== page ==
The debugging items corresponding to the control status indicators in the private debug table 334 of the client switch table database 310 may be controlled in at least two ways: controlled by a debugging application executed on a Personal Computer locally connected to the mobile device 101; or locally controlled by a debugging application executed on the mobile device 101.

In contrast to the case of controlling the debugging items corresponding to the control status indicators in the public debug sub-table 332, the debugging items corresponding to the control status indicators in the private debug sub-table 334 of the client switch table database 310 may be remotely controlled by the debug server 120, using methods exemplified in aspects of this application, only after the end-user of the mobile device 101 has been alerted by a user interface and the end-user has accepted/confirmed the control command. Such a scenario may be useful if, for instance, a mobile vendor has a requirement to control beta test devices.

It is known that at least two kinds of exemplary debugging items may be described with C language pseudo code and inserted in mobile device operational code as follows:

#ifdef RIM_DEBUG_ENABLE_GSM_SIGNALLING_DEDICATED
     PRINTN(“No/Bad downlink sacch received:RLTC=%2d”,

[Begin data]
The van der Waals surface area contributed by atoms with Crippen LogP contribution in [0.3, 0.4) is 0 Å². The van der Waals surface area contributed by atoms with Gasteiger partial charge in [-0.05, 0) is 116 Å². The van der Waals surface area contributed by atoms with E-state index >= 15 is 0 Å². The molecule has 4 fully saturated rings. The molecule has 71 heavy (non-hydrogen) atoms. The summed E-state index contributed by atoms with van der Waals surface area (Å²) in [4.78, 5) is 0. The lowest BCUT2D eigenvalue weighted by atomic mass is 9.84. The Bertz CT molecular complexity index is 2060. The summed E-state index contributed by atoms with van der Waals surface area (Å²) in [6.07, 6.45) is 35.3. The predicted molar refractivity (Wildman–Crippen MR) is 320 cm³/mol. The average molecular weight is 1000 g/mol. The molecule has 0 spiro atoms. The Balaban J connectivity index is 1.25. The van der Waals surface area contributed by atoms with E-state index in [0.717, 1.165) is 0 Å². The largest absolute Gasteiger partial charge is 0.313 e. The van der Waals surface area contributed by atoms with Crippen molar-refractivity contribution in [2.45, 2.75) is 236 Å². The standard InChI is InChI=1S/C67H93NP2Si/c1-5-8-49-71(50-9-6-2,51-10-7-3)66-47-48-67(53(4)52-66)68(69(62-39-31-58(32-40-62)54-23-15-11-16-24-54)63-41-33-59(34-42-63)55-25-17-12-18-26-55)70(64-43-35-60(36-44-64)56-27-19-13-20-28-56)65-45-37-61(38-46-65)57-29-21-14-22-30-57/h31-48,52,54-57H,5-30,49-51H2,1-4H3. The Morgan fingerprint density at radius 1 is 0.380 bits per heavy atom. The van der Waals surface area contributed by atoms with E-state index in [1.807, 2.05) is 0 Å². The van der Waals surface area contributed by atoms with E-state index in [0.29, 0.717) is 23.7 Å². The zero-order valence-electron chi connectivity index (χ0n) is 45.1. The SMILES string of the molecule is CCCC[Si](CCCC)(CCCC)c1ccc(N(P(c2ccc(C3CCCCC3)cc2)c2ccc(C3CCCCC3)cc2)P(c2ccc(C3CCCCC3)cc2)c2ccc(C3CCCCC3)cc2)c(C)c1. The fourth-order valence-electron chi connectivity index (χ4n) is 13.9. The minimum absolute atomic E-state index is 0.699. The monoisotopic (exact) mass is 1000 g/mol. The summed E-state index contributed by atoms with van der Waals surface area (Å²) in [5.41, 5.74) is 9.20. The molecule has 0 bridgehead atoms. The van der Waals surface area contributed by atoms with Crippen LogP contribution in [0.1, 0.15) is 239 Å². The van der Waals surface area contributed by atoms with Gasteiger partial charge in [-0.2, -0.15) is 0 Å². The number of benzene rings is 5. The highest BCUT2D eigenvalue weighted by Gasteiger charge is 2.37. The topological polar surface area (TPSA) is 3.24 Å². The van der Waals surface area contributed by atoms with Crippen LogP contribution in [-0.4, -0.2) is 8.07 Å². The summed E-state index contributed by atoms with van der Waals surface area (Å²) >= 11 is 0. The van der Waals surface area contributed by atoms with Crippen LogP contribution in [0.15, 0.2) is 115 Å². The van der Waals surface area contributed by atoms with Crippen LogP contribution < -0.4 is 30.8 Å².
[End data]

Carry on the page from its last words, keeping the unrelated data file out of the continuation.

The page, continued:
radioLinkFailCounter);
#endif  //case A
  PRINTN( ) is a function to log data into a buffer.
  “No/Bad downlink sacch received:RLTC=%2d” is a string format.
  “radioLinkFailCounter” is a variable defined in the device code.
  “#ifdef ... #endif” are conditional compiling macro.
  “RIM_DEBUG_ENABLE_GSM_SIGNALLING_DEDICATED”
  is an individual developer/team defined macro to
  control/configure the build at compiling time.

The above first exemplary debugging item has a drawback in that when the debugging item is no longer required, such as when a solution has been found to the problem that the first exemplary debugging item was designed to help solve, the software code is generally revised to remove the first exemplary debugging item and a new executable is built from the revised software code. Subsequently, the first exemplary debugging item may be required, say, to debug a new problem. In which case, the software code is revised to include the first exemplary debugging item and a new executable is built from the revised software code. Unfortunately, repeatedly rebuilding software code costs time and the reload of the new executable is only available to devices associated with developers, beta testers and a very few special customers. Many other costs, such as those related to travel and development cycle duration are associated with this solution, which may be called a “compiling time” solution.